"He listened for everything."
SONG OF THE EARTH
It was over. He was horribly embarrassed. He was mortified. A big part of him, the mortal part, was killed. He wove through the sky in a random pattern above Metropolis. Maybe he had broken a window or a wall on his way out. If he had, he would fix it sometime.
There were species on this Earth for whom heartbreak was a common cause of death. Swans and pigeons died soon after the deaths of their mates. Dogs sometimes pined to death when their masters died or moved away without them. Last year, twenty healthy sperm whales, distraught over the use of their spawning area as a dumping ground for nuclear waste material, beached themselves and gently died on a shore near Peugeot Sound. Now, Superman felt that he too was slowly beginning to die.
The news reached the entire United States and parts of Mexico and Canada before it fully hit Superman himself. Now, the last of Clark Kent's clothing ripping off in the breeze and flapping to the Earth below, Superman turned north and sliced the sky alone. Totally alone.
By the time Superman crossed the Canadian border, the telephone cables and the microwave satellite relays linking the North American continent with Europe and Asia were overloaded with calls to and from diplomats, business leaders, journalists, friends. News offices in America and then in Western Europe, Japan, the Soviet Union, Africa, China, India—ultimately all round the world—sat in undirected silence for a moment before somebody in each office ordered everyone else to go about telling the story.
When monitors at Strategic Air Command in Omaha picked up evidence of an erratic, highflying object crossing the Distant Early Warning defense line in Canada and heading over the Artic Sea, there was momentary mobilization. It could have been an enemy aircraft blundering into unauthorized space, but that was not what it was. The news had reached this underground fortress, and when somebody muttered, "It's him," everyone else knew approximately where he was going.
"He's moving awful slow," a young technician said, "He never moves that slow. You sure it's him?"
"Leave him be," an officer said.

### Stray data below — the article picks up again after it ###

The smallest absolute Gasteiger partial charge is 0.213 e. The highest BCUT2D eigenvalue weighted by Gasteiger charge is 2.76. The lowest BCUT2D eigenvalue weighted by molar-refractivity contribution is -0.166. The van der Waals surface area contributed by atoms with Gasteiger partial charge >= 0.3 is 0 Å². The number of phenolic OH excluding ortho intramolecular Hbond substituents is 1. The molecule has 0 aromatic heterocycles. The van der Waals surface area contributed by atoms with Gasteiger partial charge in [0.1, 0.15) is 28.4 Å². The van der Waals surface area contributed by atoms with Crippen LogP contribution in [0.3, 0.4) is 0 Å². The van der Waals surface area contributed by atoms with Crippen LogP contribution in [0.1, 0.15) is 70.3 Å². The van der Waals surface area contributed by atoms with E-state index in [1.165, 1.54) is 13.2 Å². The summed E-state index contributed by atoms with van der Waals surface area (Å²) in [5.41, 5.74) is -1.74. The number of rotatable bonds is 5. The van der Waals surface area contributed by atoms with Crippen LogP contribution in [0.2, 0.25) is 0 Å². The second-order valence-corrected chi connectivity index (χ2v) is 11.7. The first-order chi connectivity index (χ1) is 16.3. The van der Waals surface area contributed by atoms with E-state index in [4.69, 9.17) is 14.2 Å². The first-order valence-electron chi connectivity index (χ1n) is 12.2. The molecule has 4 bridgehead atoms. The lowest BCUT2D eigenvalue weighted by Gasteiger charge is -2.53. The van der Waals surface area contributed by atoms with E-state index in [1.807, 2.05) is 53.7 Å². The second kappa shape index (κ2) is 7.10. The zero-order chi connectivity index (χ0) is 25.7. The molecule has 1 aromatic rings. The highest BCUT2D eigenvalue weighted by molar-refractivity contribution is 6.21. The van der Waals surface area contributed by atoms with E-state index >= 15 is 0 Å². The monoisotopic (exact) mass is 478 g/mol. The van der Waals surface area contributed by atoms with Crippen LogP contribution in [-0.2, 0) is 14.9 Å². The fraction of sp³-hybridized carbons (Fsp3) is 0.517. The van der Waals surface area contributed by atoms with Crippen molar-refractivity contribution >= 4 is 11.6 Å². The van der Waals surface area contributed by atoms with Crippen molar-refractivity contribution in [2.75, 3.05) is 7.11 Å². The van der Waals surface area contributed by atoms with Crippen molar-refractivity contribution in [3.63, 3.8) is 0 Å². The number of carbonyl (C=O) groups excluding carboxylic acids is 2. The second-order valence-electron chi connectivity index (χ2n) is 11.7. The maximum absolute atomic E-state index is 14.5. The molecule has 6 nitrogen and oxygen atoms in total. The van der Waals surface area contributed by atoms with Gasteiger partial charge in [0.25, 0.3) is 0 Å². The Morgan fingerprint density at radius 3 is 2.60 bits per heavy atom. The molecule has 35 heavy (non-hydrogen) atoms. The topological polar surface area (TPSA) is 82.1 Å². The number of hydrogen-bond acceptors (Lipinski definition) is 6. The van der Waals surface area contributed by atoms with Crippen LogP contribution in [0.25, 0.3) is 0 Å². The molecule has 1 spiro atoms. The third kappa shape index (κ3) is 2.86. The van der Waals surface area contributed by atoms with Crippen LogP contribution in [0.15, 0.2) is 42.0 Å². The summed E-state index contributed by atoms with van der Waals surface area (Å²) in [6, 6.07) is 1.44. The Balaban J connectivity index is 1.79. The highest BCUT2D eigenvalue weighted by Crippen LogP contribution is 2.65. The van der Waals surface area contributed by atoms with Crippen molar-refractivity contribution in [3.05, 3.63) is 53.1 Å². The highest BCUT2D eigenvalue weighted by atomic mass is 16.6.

One hundred thirty miles south of the North pole—from the North Pole every direction is south—there was a hollow, artificially built mountain. The mightiest hands on Earth had gathered and fused together a huge mass of granite blocks which now sat collecting snow and permafrost, hidden from anyone who might be imprudent enough to linger over this forsaken corner of the earth. From the sky, one could see only a golden arrow the length of two Olympic pools, which pointed north, presumably for the benefit of airline pilots. Only Superman could lift the sixty-ton object, slide it into a camouflaged lock set into the mountain face, and open the door bigger than most medieval cathedrals.
This fortress of Solitude, this repository for collectibles—the junk and the treasure of the great man's life—was the final privacy he had.
By the time Superman laid his hands on the base of the golden key, the fact of his formerly secret identity had passed, in most of the world, from news, to common knowledge, to a source of idle speculation. When Superman lifted the key a hundred meters into the air, faltered a moment and then, despairing, dropped it back to the steel-hard frost that covered the earth below, the human population of the world was astir with excitement mixed with confusion. The President of the United States got the idea into his head to issue a postage stamp bearing the face of Clark Kent, when the key cracked and shattered against the cold.
By law, no living person may be pictured on a United States postage stamp.
Superman sat on top of the mountain that he had built, in a temporary high-backed chair that he dug out of the ice. He leaned back his head, closed his eyes and listened. He listened for everything. He turned on his full super-hearing, not simply the directed senses that he had trained himself to use in homing in on distant conversations or on the noise of a distant underground rumble before the Earth moved somewhere. He turned on the whole thing, and in a moment, he realized that he had never done this before.
From his perch at the top of the world Superman heard the clatter of trains making their ways among the towns of central Europe, the hissing of a cobra in the basket of a Pakistan fakir, the tuning sounds of the Boston Pops Orchestra and the orchestra of a high school in La Paz as respectively they rehearsed "Maxwell's Silver Hammer" and the second Brandenburg Concerto. A geyser bubbled below the surface of Colorado. A company of humpback whales howled an ecstatic, intricate symphony whose orchestration stretched for half the width of the Indian Ocean. Quintillions of snails dragged quintillions of jellied tails over the surface of quintillions of leaves.